is a knob located in front of the focus knob. To adjust, pull it up towards
the ocular lenses until it turns freely. The Duovids can be adjusted +/-
3 diopters in a mechanism that is very sensitive – the slightest
touch makes a big change. Push the knob back in to lock it in the desired
place. The diopter also compensates automatically to retain sharpness
when the magnification is switched.
|Mag x Obj
||Field of view
||360 ft/1000 yds
||4.8" x 6.2" x2.7"
||273 ft/1000 yds
||4.9" x 7.6" x2.8"
The Duovids go from minimum
close focus to infinity in slightly less than 1¼ turns of the focus
knob. The knob is large, rubber-armored for a sure grip, and turns relatively
easily, even when brand new. Sharp focus is relatively easily obtained,
particularly as these binoculars seem to have an impressive depth of field.
Depth of field was notably better than on the Trinovid model of the same
magnification. The eye relief on both models of the Duovids is 14.5 mm
at lower power, and 14.3 mm at higher power which may present a problem
for some birders who wear glasses. The eyecups adjust with a twist-and-lock
mechanism that is locked by detents at the fully in or out positions.
Birders familiar with Leica’s
popular Trinovid model will quickly note a departure from that line’s
recent designs. Where the Trinovids are squat and blocky, housed in hard
rubber armor with uncomfortable ridges, the Duovids are slender, classic-looking
roof-prism binoculars. The armoring (available in either black or olive
green) is smooth appearing, but soft and textured for a secure, comfortable,
no-slip grip. The Duovids have a slight thumb groove just beneath the
oculars that increases user comfort. The mounting brackets for the straps
are just above the thumb groove, out of the way of the user’s hands.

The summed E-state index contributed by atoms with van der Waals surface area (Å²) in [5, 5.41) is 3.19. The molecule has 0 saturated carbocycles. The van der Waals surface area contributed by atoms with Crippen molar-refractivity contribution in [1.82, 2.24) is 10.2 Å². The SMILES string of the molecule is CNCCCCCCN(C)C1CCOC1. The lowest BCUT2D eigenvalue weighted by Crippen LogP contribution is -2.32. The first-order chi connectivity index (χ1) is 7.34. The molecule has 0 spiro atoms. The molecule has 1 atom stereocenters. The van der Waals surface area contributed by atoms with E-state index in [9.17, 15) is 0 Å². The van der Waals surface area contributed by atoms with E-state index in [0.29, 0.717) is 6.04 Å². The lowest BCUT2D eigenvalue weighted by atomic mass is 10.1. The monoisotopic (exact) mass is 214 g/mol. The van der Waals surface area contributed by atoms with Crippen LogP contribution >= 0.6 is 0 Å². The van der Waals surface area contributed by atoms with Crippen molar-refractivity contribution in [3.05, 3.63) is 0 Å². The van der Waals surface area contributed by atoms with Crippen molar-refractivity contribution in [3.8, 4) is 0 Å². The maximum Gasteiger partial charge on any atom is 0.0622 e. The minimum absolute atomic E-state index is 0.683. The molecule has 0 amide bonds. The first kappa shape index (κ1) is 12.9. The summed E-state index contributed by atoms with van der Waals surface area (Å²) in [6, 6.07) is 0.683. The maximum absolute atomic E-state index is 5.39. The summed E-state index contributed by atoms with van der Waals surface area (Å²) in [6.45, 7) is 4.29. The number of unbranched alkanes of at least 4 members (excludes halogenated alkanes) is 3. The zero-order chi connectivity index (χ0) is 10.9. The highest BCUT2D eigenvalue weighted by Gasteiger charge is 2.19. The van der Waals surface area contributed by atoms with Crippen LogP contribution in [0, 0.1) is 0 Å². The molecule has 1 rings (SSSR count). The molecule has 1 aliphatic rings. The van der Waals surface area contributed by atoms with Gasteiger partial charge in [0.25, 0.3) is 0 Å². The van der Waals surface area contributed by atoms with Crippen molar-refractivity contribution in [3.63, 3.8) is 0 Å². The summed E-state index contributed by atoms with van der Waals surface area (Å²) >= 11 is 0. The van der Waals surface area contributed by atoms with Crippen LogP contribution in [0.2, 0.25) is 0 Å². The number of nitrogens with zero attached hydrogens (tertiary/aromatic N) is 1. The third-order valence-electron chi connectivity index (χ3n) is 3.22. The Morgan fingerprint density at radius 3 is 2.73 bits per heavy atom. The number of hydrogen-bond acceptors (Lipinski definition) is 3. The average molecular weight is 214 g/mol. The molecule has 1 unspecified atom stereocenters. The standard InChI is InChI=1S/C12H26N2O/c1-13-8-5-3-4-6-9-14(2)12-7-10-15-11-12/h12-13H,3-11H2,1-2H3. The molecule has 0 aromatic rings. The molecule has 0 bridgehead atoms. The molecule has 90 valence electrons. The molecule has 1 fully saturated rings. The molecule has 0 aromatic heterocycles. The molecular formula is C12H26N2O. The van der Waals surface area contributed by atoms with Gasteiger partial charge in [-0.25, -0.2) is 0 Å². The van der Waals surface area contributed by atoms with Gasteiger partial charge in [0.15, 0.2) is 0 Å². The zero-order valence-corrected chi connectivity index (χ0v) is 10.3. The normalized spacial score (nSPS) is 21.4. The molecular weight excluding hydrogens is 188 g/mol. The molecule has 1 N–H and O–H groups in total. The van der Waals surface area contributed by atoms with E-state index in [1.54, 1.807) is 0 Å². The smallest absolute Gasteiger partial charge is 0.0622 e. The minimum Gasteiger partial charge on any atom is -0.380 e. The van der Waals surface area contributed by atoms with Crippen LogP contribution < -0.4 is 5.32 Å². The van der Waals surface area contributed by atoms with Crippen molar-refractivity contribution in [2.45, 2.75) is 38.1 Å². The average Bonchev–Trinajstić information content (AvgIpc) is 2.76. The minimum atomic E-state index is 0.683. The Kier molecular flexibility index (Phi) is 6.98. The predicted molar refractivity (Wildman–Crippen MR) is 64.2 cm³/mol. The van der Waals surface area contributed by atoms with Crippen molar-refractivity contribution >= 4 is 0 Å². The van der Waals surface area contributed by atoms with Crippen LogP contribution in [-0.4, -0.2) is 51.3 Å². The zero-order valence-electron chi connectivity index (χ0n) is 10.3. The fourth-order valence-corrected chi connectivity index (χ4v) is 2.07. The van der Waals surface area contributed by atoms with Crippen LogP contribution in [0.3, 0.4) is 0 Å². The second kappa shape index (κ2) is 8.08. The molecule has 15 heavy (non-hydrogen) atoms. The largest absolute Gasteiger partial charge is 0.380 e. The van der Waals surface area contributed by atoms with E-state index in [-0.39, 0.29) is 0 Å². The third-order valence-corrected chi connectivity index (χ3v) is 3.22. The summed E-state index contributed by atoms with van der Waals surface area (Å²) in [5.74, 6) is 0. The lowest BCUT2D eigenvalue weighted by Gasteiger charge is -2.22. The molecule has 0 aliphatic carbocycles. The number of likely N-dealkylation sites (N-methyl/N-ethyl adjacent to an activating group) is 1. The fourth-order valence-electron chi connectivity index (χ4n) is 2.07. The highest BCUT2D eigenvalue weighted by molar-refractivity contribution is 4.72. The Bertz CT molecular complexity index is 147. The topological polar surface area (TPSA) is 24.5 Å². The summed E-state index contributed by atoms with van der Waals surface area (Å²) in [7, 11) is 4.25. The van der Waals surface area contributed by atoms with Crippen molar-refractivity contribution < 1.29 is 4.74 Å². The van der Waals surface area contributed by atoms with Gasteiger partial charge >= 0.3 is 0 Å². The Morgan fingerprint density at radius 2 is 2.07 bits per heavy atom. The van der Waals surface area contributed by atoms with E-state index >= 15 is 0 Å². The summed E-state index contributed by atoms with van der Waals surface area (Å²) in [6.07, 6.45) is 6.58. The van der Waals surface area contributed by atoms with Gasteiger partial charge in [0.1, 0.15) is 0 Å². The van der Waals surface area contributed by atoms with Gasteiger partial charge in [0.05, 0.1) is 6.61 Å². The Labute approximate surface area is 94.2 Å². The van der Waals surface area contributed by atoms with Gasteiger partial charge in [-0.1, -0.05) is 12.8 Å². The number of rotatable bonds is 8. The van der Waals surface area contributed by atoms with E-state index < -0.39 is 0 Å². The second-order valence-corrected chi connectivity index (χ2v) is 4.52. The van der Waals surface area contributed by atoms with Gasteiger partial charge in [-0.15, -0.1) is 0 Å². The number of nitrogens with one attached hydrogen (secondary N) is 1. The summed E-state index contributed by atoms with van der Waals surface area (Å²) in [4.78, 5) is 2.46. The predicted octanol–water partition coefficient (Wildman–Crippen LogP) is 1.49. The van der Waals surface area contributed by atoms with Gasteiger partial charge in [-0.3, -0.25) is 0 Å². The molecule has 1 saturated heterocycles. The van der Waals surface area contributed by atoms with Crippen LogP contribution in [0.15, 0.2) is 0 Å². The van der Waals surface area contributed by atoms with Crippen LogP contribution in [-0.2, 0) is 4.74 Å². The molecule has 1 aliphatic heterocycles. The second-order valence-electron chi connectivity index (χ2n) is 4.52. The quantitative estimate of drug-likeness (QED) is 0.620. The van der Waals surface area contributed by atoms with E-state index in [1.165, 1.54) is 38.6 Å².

The eyecups are made of a comfortable soft rubber and taper so that they
feel more comfortable against user’s eye sockets. Such comfort issues
are significant. At 37 oz. (nearly 44 oz. for the 10+15x50 model), the
Duovids are heavy enough that any ergonomic optimization will help minimize
the fatigue of carrying them for a long day in the field.
The rainguard is a pair of
soft rubber cups with a flexible linker region that fit snugly over the
ocular lenses. The strap threads through a bracket on the left side. The
fit of the rainguard is tight enough that it cannot be dislodged even
when the binocular is inverted and shaken vigorously. We did not receive
objective lens caps with the Duovids and so, cannot comment on them. The
strap is an angled neoprene device with ample padding that was really
quite comfortable. The angling seems to make the binoculars sit closely
on the chest with less bouncing while walking. The case is leather, reinforced
on the bottom, and equipped with a Velcro-closing flap for the strap to
for the 8+12x42 model and
for the 10+15x50 model, these binoculars are among the most expensive
out there, but it's almost as though you are getting two binoculars for
the price. With the Duovids, you probably are getting everything you pay
for, and a bit more as well. They are also one of the most innovative
and multifunctional binoculars we’ve reviewed. Sometimes you just
need that little bit of extra power to identify that raptor perched at
the limit of conjecture, or to see that last subtle plumage detail. We
couldn’t help but give these attractive binoculars a thumbs-up.